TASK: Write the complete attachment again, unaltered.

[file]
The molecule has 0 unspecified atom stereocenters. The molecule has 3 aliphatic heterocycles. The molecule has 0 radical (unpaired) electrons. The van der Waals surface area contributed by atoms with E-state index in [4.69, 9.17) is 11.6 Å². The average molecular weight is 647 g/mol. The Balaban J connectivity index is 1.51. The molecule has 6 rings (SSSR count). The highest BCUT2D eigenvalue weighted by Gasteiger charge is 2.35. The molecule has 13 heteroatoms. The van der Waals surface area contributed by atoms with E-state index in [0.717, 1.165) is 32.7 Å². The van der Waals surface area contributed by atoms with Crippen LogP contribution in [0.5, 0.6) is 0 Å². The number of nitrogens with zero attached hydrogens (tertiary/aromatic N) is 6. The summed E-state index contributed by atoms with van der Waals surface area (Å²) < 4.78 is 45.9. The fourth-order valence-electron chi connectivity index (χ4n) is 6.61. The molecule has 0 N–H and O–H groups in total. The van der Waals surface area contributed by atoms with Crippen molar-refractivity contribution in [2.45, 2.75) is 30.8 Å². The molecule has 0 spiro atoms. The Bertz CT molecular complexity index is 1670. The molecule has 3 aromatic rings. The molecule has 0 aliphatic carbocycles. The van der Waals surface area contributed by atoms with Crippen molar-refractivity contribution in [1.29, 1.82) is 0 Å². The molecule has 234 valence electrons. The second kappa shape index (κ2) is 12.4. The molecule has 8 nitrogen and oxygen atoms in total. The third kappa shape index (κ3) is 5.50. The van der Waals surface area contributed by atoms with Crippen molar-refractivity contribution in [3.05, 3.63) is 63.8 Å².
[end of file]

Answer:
The molecule has 0 unspecified atom stereocenters. The molecule has 3 aliphatic heterocycles. The molecule has 0 radical (unpaired) electrons. The van der Waals surface area contributed by atoms with E-state index in [4.69, 9.17) is 11.6 Å². The average molecular weight is 647 g/mol. The Balaban J connectivity index is 1.51. The molecule has 6 rings (SSSR count). The highest BCUT2D eigenvalue weighted by Gasteiger charge is 2.35. The molecule has 13 heteroatoms. The van der Waals surface area contributed by atoms with E-state index in [0.717, 1.165) is 32.7 Å². The van der Waals surface area contributed by atoms with Crippen LogP contribution in [0.5, 0.6) is 0 Å². The number of nitrogens with zero attached hydrogens (tertiary/aromatic N) is 6. The summed E-state index contributed by atoms with van der Waals surface area (Å²) < 4.78 is 45.9. The fourth-order valence-electron chi connectivity index (χ4n) is 6.61. The molecule has 0 N–H and O–H groups in total. The van der Waals surface area contributed by atoms with Crippen molar-refractivity contribution in [2.45, 2.75) is 30.8 Å². The molecule has 0 spiro atoms. The Bertz CT molecular complexity index is 1670. The molecule has 3 aromatic rings. The molecule has 0 aliphatic carbocycles. The van der Waals surface area contributed by atoms with Crippen molar-refractivity contribution in [1.29, 1.82) is 0 Å². The molecule has 234 valence electrons. The second kappa shape index (κ2) is 12.4. The molecule has 8 nitrogen and oxygen atoms in total. The third kappa shape index (κ3) is 5.50. The van der Waals surface area contributed by atoms with Crippen molar-refractivity contribution in [3.05, 3.63) is 63.8 Å².